The impact of Proposition 204 on Arizona's Medicaid program was the most significant issue for non-TANF social welfare programs when we interviewed state officials. The citizen initiative expanded Medicaid eligibility from 36 percent of the 1992 federal poverty level to 100 percent of the current federal poverty level, and allocated tobacco settlement money to support the newly eligible population, although these funds have not covered all non-federal costs and state general fund dollars have been used. Shortly after passage of the ballot measure, the legislature shifted responsibility for determining eligibility for many of Arizona's healthcare programs from the counties to the state Department of Economic Security.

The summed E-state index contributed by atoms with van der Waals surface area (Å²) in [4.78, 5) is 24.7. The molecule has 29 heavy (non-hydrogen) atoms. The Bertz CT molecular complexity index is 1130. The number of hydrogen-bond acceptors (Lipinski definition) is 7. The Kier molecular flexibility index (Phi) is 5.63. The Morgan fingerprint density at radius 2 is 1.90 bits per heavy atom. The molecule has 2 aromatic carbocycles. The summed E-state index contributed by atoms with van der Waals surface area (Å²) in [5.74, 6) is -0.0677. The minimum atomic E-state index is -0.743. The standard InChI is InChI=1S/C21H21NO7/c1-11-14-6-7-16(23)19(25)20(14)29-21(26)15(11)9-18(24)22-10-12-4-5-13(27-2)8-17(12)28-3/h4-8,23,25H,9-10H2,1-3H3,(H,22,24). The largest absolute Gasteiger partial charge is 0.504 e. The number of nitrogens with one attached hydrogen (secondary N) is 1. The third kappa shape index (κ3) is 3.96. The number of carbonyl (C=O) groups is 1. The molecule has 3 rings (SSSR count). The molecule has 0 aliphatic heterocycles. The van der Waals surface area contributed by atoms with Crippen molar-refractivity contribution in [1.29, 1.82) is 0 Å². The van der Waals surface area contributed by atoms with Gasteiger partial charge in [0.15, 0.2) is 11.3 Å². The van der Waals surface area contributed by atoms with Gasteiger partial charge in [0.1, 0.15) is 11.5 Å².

OSPB and JLBC projections suggest that Proposition 204 will increase enrollment in the state's Medicaid program by approximately 188,300 to 211,400 individuals by SFY 2004, and will cost over $1.1 billion in federal and state funding. The state general fund will support approximately $187 to $195 million of the increased costs. Critics of Proposition 204 suggest that the increased costs associated with the ballot measure, make services that are not voter protected more vulnerable to budget cuts, especially in an economic downturn.
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